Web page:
This turfgrass blend needs about 1 inch of water every week, ideally NOT all at once. A dark bluish-gray color and wilted, folded, or curled leaves indicate that it is time to water. Water until the soil is wet to a depth of 4 to 6 inches. Use a screwdriver or similar implement to check for proper saturation. Sandy soils require more frequent watering (about 12 inch of water every third day). In clay soils, which accept water slowly, irrigate just until runoff occurs, wait until the water has been absorbed, and begin watering again. Continue until the desired depth or amount is applied. Proper irrigation may prevent or reduce problems later in the summer. Watering between 2 a.m. and 8 a.m. decreases the incidence of certain diseases.

Thatch

It is generally not necessary to remove thatch.

June Through August

Skip to June Through August

Mowing

Mow to 312 inches and mow before the grass gets taller than 5 inches.

Fertilization

Fertilize as needed to promote color and recovery from damage. If fertilizing, rates should generally be between 1/5 and ½ pound of N per 1,000 square feet.

Insect Control.

Preventive treatments for white grubs can be used in June, when adults are flying and starting to lay eggs. Curative treatments for white grubs are applied after the larvae have hatched from the egg stage. The best time to apply curative treatments is about 24 hours after significant rainfall, when grubs are actively feeding near the soil surface. See the NC State Extension publication White Grubs in Turf for specific recommendations.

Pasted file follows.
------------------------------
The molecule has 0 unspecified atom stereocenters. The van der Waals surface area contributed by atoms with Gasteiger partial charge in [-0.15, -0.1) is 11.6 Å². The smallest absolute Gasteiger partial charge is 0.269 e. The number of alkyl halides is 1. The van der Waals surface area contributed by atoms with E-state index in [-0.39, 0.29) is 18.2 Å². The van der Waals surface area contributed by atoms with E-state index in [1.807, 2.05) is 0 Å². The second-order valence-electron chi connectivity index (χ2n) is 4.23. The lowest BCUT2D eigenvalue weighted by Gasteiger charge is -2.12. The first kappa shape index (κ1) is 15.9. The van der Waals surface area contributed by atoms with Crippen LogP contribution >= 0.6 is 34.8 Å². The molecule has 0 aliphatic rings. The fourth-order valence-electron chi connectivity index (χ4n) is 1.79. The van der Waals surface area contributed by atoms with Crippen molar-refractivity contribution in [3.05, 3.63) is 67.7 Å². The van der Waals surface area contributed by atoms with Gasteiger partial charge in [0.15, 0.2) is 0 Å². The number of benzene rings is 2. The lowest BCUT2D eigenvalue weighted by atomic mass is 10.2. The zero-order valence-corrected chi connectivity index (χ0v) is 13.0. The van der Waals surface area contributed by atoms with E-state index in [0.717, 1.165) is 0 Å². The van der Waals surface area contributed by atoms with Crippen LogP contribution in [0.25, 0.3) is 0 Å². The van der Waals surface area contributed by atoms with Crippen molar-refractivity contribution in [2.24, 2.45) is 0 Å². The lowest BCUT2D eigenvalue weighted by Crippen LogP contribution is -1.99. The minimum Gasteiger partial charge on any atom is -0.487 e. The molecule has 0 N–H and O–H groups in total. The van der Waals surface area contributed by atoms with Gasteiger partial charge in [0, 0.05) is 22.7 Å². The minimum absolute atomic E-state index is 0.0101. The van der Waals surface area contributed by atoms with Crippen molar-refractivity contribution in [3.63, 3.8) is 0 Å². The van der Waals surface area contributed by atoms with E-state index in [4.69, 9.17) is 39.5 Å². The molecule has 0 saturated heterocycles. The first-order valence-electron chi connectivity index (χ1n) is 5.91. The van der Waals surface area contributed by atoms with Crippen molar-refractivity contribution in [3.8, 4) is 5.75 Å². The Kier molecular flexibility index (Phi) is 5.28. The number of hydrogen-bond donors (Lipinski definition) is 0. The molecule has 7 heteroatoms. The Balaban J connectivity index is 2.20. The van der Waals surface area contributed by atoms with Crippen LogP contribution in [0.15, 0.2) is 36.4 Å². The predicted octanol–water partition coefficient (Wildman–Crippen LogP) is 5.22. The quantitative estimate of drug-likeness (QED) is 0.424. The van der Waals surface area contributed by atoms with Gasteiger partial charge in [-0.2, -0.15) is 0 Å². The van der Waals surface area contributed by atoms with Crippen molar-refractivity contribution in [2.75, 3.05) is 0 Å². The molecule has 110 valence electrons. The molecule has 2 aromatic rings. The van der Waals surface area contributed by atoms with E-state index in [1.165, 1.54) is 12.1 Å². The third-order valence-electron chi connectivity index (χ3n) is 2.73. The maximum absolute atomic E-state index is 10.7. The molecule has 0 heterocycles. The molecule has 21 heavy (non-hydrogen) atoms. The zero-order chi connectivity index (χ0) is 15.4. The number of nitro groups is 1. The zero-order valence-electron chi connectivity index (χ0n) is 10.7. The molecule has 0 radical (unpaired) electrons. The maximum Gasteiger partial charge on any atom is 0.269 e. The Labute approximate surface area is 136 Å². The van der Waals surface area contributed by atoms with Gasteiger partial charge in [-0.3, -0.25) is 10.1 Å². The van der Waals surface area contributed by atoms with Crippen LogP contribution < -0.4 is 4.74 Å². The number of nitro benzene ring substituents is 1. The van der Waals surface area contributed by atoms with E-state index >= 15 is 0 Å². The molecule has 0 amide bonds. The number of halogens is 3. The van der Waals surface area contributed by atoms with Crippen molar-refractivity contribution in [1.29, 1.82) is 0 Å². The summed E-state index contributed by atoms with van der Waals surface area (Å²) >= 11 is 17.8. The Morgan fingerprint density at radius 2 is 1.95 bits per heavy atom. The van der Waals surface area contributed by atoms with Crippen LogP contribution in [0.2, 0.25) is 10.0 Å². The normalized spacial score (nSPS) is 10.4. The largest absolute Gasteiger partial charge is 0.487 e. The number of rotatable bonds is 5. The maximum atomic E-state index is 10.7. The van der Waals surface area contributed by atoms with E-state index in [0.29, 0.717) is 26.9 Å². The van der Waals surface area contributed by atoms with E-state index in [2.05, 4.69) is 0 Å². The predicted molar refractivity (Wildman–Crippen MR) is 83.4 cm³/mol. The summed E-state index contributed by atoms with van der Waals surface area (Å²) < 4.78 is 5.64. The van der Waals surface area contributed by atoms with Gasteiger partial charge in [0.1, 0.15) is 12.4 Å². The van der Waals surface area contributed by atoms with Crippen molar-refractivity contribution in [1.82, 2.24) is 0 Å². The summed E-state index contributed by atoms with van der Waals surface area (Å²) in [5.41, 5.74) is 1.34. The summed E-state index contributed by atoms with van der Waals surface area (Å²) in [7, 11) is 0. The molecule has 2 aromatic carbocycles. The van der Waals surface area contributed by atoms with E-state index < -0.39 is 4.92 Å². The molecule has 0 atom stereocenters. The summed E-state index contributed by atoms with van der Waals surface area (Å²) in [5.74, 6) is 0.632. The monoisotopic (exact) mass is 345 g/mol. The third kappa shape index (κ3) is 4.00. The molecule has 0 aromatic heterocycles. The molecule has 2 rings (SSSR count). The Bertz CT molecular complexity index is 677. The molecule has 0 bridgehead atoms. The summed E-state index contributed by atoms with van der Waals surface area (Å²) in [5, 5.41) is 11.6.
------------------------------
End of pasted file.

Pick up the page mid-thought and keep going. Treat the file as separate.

Disease Control

Tall fescue is highly susceptible to brown patch disease, which appears as irregularly shaped patches of dead or dying turf. Brown patch develops under high humidity and when ambient temperatures are above 85°F. It becomes extremely severe during prolonged, overcast wet weather with evening air temperatures above 68°F and daytime temperatures in the mid to upper 80s. Ensure that the mowing height remains above 3 inches and water between 2 a.m. and 8 a.m. Apply fungicide during severe brown patch outbreaks. See the NC State Extension publication Diseases of Cool-Season Grasses for more information.